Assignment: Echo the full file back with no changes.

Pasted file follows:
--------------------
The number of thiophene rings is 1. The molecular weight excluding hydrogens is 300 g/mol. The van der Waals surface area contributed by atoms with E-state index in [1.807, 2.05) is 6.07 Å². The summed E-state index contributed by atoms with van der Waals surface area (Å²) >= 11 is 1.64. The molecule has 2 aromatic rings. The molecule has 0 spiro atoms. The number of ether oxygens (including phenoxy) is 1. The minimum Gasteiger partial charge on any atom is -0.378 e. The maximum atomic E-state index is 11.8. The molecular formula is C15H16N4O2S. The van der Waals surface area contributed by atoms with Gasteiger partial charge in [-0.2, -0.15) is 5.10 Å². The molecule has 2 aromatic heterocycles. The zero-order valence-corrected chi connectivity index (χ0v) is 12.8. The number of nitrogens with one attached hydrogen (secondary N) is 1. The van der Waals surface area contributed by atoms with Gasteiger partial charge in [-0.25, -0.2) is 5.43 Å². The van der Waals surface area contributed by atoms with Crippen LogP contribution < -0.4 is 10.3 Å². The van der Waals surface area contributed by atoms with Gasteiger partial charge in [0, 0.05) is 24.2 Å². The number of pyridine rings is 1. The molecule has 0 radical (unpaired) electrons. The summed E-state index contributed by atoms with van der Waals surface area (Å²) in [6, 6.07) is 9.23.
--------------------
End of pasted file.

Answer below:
The number of thiophene rings is 1. The molecular weight excluding hydrogens is 300 g/mol. The van der Waals surface area contributed by atoms with E-state index in [1.807, 2.05) is 6.07 Å². The summed E-state index contributed by atoms with van der Waals surface area (Å²) >= 11 is 1.64. The molecule has 2 aromatic rings. The molecule has 0 spiro atoms. The number of ether oxygens (including phenoxy) is 1. The minimum Gasteiger partial charge on any atom is -0.378 e. The maximum atomic E-state index is 11.8. The molecular formula is C15H16N4O2S. The van der Waals surface area contributed by atoms with Gasteiger partial charge in [-0.2, -0.15) is 5.10 Å². The molecule has 2 aromatic heterocycles. The zero-order valence-corrected chi connectivity index (χ0v) is 12.8. The number of nitrogens with one attached hydrogen (secondary N) is 1. The van der Waals surface area contributed by atoms with Gasteiger partial charge in [-0.25, -0.2) is 5.43 Å². The van der Waals surface area contributed by atoms with Crippen LogP contribution < -0.4 is 10.3 Å². The van der Waals surface area contributed by atoms with Gasteiger partial charge in [0, 0.05) is 24.2 Å². The number of pyridine rings is 1. The molecule has 0 radical (unpaired) electrons. The summed E-state index contributed by atoms with van der Waals surface area (Å²) in [6, 6.07) is 9.23.